5 Things You Can Personally Do To Stop Drunk & Drugged Driving

4 years ago

Lisa Frederiksen

National Drunk and Drugged Driving Prevention Month is celebrated annually in December. What can you do in the next few weeks to support the intent of this very important national celebration month?

For many, it’s impossible to understand why such a celebration month is necessary. For many, it’s a surprise to know how little it takes. Based on the weight variable alone, a person’s BAC (blood alcohol content) will likely be .08 or higher with the following quantities/time period:

  • 110-129 lbs: 2 drinks in an hour or less
  • 130-149 lbs:  3 drinks in 2 hours or less
  • 170-189 lbs:  4 drinks in 2 hours or less

Many people ask, “How is it that a person can even ‘think’ they’re good to drive once they’ve been drinking?” And it’s that question that also carries part of the answer – the word, ‘think.’

When a person drinks more than the liver can process (metabolize), that person can no longer “think” straight. Why? Because alcohol is not processed like other foods and liquids. It bypasses the digestive system and moves into the small intestine and from there into the bloodstream where it travels to body organs and tissue high in water content and highly vascularized (meaning lots of blood vessels) – like the brain. Alcohol leaves the body (is metabolized) by the liver. It takes the liver ABOUT one hour to metabolize one standard drink. Therefore, 4 drinks will take 4 hours, and while each drink waits its turn out the liver, it “sits” in the brain where it impairs neural networks and therefore a person’s ability to “think” straight and act responsibly. [Note: gender, age, medications, weight, stage of brain development all influence how quickly alcohol is metabolized and how alcohol impairs one person's brain vs another person's. Therefore, the one drink per hour is a very rough average.]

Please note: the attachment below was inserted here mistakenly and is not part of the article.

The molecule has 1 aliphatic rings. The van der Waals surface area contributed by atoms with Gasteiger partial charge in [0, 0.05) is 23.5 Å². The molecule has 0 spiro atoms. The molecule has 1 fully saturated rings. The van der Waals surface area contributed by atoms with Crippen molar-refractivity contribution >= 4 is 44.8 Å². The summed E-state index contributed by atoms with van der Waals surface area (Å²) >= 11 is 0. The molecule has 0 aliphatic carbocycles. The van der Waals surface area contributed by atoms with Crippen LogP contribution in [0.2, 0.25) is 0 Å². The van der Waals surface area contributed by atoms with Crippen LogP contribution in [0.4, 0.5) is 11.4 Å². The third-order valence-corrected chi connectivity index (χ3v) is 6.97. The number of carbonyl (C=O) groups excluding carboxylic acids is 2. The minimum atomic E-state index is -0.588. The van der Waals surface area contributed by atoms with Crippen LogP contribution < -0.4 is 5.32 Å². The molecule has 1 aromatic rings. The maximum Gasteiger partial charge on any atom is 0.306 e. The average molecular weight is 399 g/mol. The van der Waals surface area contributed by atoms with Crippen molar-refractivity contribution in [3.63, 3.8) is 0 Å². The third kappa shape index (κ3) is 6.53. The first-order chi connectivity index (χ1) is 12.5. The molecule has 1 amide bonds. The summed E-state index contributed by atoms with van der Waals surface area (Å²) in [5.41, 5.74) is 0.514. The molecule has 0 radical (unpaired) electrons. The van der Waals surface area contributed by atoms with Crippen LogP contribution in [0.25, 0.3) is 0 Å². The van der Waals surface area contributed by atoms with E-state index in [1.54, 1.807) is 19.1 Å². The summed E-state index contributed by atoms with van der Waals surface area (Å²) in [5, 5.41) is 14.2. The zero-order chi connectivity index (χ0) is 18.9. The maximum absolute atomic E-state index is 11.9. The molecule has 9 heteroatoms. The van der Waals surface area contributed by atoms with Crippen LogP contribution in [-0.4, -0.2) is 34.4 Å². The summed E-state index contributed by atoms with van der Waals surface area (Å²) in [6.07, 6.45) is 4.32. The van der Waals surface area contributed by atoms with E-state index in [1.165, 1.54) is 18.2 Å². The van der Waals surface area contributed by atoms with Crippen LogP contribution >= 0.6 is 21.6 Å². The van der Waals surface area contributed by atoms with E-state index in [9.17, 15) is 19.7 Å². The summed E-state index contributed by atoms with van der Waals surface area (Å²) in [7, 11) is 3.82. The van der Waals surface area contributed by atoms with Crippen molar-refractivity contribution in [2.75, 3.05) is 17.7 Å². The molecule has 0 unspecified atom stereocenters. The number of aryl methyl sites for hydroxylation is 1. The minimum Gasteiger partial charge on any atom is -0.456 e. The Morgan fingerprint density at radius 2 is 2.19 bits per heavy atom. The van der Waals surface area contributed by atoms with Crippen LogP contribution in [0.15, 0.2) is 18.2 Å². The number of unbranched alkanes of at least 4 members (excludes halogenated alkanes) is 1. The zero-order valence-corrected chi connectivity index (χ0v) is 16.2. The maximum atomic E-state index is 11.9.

What Can You Do to Support National Drunk and Drugged Driving Prevention Month?

Beyond the obvious admonition, “Don’t drink and drive,” here are five suggestions for doing your part to raise awareness and support National Drunk and Drugged Driving Prevention Month:

1. Familiarize yourself with the definition of a standard drink of each of the various alcoholic beverages, as well as the numbers of standard drinks/cocktail or drink container. This can help you decide when to intervene on a friend’s behalf, for example. It can also be a point of conversation leading up to a celebratory night on the town.

2.  Understand how alcohol changes the brain and why staying within low-risk drinking limits is so important. These limits, for example, help a person’s liver keep up with metabolizing the quantity of alcohol consumed and thereby allowing the person to stay in control of his/her brain and therefore his/her thoughts and actions.

3.  Understand how brain changes are caused by binge drinking or heavy social drinking, in addiction to alcoholism (addiction). In fact, most people who drive while impaired are NOT alcoholics. Rather, they are alcohol abusers.  “How Much is Too Much? At-Risk Drinking Patterns Explained.”

4.  Learn how it’s possible for a person to drink and “choose” to drive. “DUI – Is It a Choice or an Accident?” This can help you protect yourself from the drinking behaviors that occur when a person who drinks too much.

5.  Advocate for standard drink labels on alcoholic beverage containers and on restaurant and bar menus. Click here for details.

And for information specific to drugged driving and why it’s so difficult to cite a person under the influence of drugs, consider reading “Drugged Driving.”

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